By John Ikani
The Economic and Financial Crimes Commission (EFCC) on Friday declared Lekki, an upper-middle-class area of Lagos State as an emerging hub of internet fraud in the country.
The declaration was contained in a statement issued by the spokesperson of the anti graft agency Wilson Uwujaren.
According to the statement, data from the investigation activities of the Lagos Command of the EFCC for the second quarter of 2021, that between April and June, 2021, the Advance Fee Fraud and Cyber Crime Sections of the Command recorded a total of 402 internet-related fraud arrests.
EFCC specifically identified Ajah, Badore, Victoria Garden City, Sangotedo and Oniru areas of Lekki as having many internet fraudsters in the state.
Who they are and what they do
“The data showed that many of the arrested fraudsters were aged between 25-34 years which speaks to the fact that most of the individuals arrested are either still in school, recent graduates or university drop outs.
“Analysis of the data from the Cyber Crime Section further shows that the dominant form of internet crime is Dating Scam/Online Dating Scam/Romance Scam. Sixty Four per cent of individuals arrested are involved in romance scam, followed closely by “Middle Man Scam” and “Picking” which account for 8 per cent and 7 per cent respectively of those arrested.
“The 64% involved in the dating scam benefitted to the tune of N8, 310,000; $349,290 USD; £ 900; €10 and Cryptocurrency 0.17513.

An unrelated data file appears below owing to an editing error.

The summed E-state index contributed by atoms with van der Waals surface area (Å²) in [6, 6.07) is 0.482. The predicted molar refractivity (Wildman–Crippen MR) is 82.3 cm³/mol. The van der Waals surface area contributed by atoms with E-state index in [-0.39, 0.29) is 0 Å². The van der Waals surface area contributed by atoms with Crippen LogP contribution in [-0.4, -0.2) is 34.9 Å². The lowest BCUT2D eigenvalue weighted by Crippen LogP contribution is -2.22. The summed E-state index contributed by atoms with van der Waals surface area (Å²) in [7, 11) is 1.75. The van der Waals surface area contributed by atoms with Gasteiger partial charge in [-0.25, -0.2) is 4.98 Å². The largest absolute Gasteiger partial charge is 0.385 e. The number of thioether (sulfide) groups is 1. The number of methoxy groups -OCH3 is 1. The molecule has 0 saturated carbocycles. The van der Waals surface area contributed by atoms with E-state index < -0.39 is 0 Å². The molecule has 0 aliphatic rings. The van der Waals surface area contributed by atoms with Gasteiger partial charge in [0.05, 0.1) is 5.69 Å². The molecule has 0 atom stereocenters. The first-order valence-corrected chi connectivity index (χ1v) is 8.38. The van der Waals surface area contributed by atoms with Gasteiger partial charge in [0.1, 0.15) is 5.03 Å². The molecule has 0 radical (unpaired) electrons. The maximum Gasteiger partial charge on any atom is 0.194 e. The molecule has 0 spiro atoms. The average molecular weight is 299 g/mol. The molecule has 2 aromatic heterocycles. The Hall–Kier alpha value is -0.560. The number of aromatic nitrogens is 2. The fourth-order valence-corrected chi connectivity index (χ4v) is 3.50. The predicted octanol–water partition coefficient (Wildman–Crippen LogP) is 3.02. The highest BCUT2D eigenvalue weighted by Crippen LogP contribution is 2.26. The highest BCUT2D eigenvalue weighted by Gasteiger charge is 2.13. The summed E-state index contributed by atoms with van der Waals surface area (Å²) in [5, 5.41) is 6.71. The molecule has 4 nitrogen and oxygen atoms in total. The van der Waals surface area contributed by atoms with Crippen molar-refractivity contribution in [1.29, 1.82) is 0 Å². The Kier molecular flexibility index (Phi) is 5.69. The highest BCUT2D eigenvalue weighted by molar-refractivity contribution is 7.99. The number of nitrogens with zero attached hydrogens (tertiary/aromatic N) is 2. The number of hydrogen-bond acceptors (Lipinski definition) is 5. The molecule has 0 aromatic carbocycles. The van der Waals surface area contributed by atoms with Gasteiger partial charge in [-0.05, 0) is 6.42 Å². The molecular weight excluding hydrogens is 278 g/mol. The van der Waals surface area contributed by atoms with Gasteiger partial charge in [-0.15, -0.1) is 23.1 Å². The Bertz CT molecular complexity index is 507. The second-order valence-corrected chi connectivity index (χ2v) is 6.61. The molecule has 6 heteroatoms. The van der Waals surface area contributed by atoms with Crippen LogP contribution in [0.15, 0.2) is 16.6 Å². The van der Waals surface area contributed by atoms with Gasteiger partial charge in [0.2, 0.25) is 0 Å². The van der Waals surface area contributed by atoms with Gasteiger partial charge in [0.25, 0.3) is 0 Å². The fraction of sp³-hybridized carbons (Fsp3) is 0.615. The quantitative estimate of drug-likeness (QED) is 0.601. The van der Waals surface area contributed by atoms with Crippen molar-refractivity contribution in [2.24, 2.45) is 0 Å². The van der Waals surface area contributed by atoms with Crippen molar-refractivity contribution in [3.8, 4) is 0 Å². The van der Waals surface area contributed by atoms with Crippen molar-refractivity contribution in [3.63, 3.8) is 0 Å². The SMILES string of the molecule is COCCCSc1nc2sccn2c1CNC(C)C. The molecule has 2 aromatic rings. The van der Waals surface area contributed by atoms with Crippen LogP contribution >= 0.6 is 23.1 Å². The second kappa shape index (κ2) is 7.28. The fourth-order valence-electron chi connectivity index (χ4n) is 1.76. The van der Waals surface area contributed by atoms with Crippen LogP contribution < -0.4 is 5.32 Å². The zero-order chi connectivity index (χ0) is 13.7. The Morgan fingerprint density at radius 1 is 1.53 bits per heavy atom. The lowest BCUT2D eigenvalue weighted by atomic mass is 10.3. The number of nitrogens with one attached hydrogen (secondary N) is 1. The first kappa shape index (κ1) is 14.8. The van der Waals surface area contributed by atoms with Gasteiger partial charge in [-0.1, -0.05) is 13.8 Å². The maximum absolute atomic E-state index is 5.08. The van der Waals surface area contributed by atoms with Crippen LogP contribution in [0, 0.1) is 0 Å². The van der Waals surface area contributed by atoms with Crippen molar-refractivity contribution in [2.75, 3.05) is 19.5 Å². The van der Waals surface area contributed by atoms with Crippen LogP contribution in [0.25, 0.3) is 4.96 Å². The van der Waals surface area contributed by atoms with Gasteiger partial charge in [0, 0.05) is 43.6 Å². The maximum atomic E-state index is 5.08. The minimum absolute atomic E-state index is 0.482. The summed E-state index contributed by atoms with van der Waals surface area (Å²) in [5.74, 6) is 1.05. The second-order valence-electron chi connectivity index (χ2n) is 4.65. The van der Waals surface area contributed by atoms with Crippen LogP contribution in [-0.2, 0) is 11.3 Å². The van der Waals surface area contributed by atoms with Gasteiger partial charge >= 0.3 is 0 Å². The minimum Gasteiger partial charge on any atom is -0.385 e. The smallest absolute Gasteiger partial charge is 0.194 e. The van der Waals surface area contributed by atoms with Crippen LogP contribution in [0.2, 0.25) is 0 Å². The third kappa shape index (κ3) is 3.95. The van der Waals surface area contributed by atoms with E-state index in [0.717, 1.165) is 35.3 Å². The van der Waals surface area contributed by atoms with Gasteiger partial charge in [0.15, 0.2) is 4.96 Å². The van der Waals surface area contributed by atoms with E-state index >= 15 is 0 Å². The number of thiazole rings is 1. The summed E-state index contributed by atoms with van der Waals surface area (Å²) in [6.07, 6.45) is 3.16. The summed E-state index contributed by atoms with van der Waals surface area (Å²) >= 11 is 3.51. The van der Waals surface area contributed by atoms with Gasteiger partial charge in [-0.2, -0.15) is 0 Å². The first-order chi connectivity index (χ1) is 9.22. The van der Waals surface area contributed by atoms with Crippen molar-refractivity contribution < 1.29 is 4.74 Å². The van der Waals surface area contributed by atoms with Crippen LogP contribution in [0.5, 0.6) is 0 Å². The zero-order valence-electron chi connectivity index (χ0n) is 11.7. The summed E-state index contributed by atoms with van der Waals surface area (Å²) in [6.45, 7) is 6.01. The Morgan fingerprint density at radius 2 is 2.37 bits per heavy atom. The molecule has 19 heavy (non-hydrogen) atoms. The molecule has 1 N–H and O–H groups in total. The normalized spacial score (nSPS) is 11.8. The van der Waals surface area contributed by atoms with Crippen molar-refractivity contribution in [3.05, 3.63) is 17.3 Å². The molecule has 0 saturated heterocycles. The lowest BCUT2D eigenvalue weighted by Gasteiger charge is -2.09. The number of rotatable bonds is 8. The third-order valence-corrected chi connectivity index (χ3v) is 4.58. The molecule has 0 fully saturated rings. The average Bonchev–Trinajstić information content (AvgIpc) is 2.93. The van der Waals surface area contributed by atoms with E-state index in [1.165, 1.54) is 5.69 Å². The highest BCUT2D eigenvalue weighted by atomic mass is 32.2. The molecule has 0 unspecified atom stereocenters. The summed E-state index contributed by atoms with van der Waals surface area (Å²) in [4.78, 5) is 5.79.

“Other typologies of fraud identified include forgery, possession of fraudulent documents, spamming, credit card fraud, impersonation, rental scam, loan fraud, Business Email Compromise, Hacking, stealing, cheque scam, phishing, and money laundering.
“The data also reveals gift cards, at 39%, as the prevalent method employed by the suspects to access their illicit funds. It is followed by bank transfers at 27% and Cryptocurrency at 21%.
“A total of $12, 512.49USD was recovered from the e-wallet accounts of four suspects within the period”.
What you should know
Like in many countries across the world, cyber-attacks increased in Nigeria during the pandemic because forced restrictions and a lockdown meant that people remained indoors.
Consequent job losses led to many young people whose livelihood were under threat entering cybercrime for financial security.
In response, the Central Bank of Nigeria called for increased public vigilance.
LSE Fellow Uche Igwe notes that while the Nigerian Cybercrime Prevention and Provision Act 2015 has been a useful deterrent, it has been largely inadequate in preventing the vulnerability of major institutions like banks.
Real-time coordination has been a challenge and made early detection and prevention difficult and insufficient.
Furthermore, some unscrupulous law enforcement agents still try to take advantage of the legislation to harass young people, connive with perpetrators to procure hasty plea bargains in order to benefit from the proceeds of their crime.